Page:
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I have a general best practices question about triggers. I have created a handful of triggers that perform different actions but are called by the same event, such as after account update/insert/delete.

Is it best to keep those triggers separate and name them accordingly (i.e. UpdateMyCustomFieldOnAccountUpdate)? Or, is it best to have a general 'AccountTrigger' trigger that contains all the functions that should be performed on Account update/insert/delete? And by doing so, do you avoid recursive trigger execution?

Thank you in advance for any help.

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1 Answer 1

up vote 11 down vote accepted

It is general best practice to consolidate. The main advantage here is control of execution. When you have 2 triggers on the account object, there is no way to know or control which fires first. If however, you move those triggers into a utility class, called by a single account trigger, you now can control the order in which they are fired.

2 Trigger approach

trigger AccountTrigger1 on Account (before insert){
     //your logic
}

trigger AccountTrigger2 on Account (before insert){
     //your otherlogic
}

When you insert an account, sometimes trigger1 will fire first, and sometimes trigger2 will fire first, there is no way to predict or control this.

Consolidated approach

trigger AccountTrigger1 on Account (before insert){

     AccountTriggerHelper helper = new AccountTriggerHelper();

     helper.myFirstMethod(trigger.new);
     helper.mySecondMethod(trigger.new);
}

public class AccountTriggerHelper {

     public void myFirstMethod(list<Account> accs) {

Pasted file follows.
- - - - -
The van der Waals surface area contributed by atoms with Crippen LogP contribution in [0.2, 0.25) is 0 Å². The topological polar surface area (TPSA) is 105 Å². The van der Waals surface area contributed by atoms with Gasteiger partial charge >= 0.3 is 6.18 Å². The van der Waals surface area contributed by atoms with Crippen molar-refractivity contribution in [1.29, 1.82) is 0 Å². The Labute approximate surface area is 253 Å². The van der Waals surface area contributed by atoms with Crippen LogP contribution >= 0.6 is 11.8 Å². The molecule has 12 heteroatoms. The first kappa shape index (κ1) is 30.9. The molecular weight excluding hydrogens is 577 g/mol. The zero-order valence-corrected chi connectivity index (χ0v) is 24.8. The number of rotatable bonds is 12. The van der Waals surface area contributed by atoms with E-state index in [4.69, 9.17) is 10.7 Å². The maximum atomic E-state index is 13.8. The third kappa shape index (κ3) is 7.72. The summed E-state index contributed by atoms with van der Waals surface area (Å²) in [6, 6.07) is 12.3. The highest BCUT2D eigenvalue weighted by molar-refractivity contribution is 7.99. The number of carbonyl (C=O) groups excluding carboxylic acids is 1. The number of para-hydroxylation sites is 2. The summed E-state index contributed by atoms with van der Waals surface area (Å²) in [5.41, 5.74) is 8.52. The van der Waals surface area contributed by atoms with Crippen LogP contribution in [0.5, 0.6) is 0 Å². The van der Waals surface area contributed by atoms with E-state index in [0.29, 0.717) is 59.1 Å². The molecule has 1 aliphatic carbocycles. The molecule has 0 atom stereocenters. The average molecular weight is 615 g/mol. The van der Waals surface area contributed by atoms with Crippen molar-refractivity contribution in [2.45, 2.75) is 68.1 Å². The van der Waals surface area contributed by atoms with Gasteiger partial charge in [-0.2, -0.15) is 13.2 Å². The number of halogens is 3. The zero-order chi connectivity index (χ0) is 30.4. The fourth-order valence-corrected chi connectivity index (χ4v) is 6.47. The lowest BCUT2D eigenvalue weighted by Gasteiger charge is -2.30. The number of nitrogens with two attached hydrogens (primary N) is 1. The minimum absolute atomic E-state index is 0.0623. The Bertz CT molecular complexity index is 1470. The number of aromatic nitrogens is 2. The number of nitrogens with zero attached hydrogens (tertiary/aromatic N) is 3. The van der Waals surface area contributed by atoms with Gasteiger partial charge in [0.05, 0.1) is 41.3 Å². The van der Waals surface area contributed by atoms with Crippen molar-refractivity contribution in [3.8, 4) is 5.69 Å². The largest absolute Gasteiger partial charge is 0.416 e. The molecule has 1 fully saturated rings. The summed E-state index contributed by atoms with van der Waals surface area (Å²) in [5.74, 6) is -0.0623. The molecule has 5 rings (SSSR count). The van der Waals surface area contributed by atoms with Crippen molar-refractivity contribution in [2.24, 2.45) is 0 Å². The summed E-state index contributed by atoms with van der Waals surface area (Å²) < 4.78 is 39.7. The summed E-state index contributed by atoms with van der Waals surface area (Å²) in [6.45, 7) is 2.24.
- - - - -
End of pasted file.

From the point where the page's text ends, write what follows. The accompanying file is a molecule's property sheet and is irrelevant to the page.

//your logic
     }
     public void mySecondMethod(list<Account> accs) {
          //your logic
     }
}

So now you can see that you have control over the order of execution of your trigger logic.

You could just as easily change the order of execution by changing the order of method calls in your trigger like below

trigger AccountTrigger1 on Account (before insert){

     AccountTriggerHelper helper = new AccountTriggerHelper();

     helper.mySecondMethod(trigger.new);   //SWITCHED ORDER
     helper.myFirstMethod(trigger.new);
}

EDIT

To control recursion, you would still want to utilize static variables. I generally do this with another class. Something like this

public class TriggerContextUtility {

    private static boolean firstRun = true;

    public static boolean isFirstRun() {
        return firstRun;
    }

    public static void setFirstRunFalse(){
        firstRun = false;
    }
}

Then you would use this in your trigger like this

trigger AccountTrigger1 on Account (before insert){

     AccountTriggerHelper helper = new AccountTriggerHelper();
     If(TriggerContextUtility.isFirstRun()) {
          TriggerContextUtility.setFirstRunFalse();
          helper.myFirstMethod(trigger.new);
          helper.mySecondMethod(trigger.new);
     }
}
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1  
It will not inherently prevent it. You still need to use static variable to control recursion. –  sfdc_ninja Jul 3 at 13:26
2  
Do you see an advantage to using an instance of your trigger helper class, as opposed to setting up your methods as all static? –  Jeremy Nottingham Jul 3 at 14:27
2  
No, not really. You have a good point. could just as easily set them up as static. Actually probably makes more sense –  sfdc_ninja Jul 3 at 14:31
1  
The other good point of consolidation is governor limits; by combining queries into a single call, you can often reduce the overhead versus multiple calls. Many times it may not matter the precise order, but usually triggers in the same object need the same related records (usually parent), which you can consolidate. –  sfdcfox Jul 4 at 7:03
1  
So I know everyone uses static variables to control trigger recursion, but this doesn't seem like the right approach. If for instance a downstream trigger action created another account the trigger wouldn't fire on it. At a minimum I'd advise using a set of ids for the records that have been processed, so in a second execution a new account is processed. Even better is caching the trigger.new values in a map by id, and using that instead of trigger.old, this is useful for when you're checking if a change has occurred. –  Ralph Jul 8 at 21:32

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